“Until 1987, police practice in cases of domestic violence was to play a very low-key role. Unless the woman was prepared to press charges, the violent male was never routinely arrested. A pilot research programme directed towards reform was carried out in 1986 by Greg Ford in Hamilton [Ford, GW (1987) Research Project on Domestic Disputes: Final Report. Wellington: N.Z. Police National Headquarters]. A new policy was adopted. An arrest was made wherever there was evidence of assault. Procedures were initiated actively to link the victim with support services. This action research was an outstanding success. In 80 per cent of cases, the violence stopped after the arrest. Clearly, police felt happier, too, with their more active and decisive role, since the project led to a national review of policy, endorsed and applied in 1987. …Arrest may be a crude tool with no guarantee of correction or protection. But it is a decisive intervention that may initiate changes in what were previously intractable and damaging relationships.
Perpetrators of domestic violence may be handled by a policy, available for first offenders, known as diversion. After an initial court appearance, the offender may be directed to attend a course in anger management counducted by groups such as Men for Non-Violence. Here, males learn how to handle their anger in non-violent ways by recognising their body signs and by making use of time-out, that is, taking themselves out of the potentially violent situation. If the course is completed satisfactorily, charges are dropped.” (p36)
“Those who have never been in a situation of domestic violence may find it difficult to understand why women, particularly, put up with it. Why don’t they just leave? There are always many reasons – fear, threats, children, dependency – but three reasons sominate.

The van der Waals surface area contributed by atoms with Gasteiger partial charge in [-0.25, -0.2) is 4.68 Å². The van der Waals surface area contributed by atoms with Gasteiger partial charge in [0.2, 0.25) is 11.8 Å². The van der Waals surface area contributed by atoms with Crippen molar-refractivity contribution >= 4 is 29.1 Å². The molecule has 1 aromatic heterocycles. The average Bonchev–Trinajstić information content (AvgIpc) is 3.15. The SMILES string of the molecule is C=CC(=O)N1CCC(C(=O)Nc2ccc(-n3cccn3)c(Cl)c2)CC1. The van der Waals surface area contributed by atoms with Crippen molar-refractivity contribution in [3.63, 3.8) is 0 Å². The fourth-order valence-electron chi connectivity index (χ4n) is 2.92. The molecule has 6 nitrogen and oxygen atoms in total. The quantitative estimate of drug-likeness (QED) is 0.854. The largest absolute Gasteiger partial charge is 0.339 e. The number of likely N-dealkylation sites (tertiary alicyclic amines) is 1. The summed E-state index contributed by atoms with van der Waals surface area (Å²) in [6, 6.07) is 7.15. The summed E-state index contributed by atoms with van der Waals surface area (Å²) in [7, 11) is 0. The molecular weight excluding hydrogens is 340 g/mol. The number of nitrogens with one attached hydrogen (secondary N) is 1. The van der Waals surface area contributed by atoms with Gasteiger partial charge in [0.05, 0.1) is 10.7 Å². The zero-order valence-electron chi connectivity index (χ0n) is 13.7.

Firstly, in many families violence has come to be accepted as normal, something that must be endured either ‘for the sake of the children’ or because of the background of violence within which the parents themselves grew up. Secondly, because the victim often gets blamed, there is great shame attached to publicly acknowledging domestic violence (as is also the case with incest and rape within marriage). Sometimes the husband’s aggression is followed by guilt and remorse which may be mistaken for love; if this leads to a linkage between beating and sexual intercourse the cycle may become compulsive. Violent men may collapse into a blubbering [-p.37] heap of dependency if their wife-mother threatens to leave – and who will look after the children? Thirdly, there is often no place to go, particularly if the woman’s own family was as bad or worse, and if financial resources are limited or non-existent. But above all else is the motive of sheer, and justified, terror. Fear paralyses the victim’s whole condition, preoccupies her everyday thought. She fears to stay; she fears to go. The threats of reprisal, whether overt or implied, are real.” (pp.36-37)
“McMaster and Swain [McMaster, K and Swain, P (1989) A Private Affair? Stopping Men’s Violence to Women Wellington: Government Print] rightly regard what they call the ‘ideology of men’, beliefs based on male strength, dominance and power, and conversely, female weakness and inferiority, as the fundamental background to domestic attacks.” (p.37)
Ref: Jane Ritchie and James Ritchie (1993) Violence in New Zealand. Huia Publishers and Daphne Brasell Associates: Wellington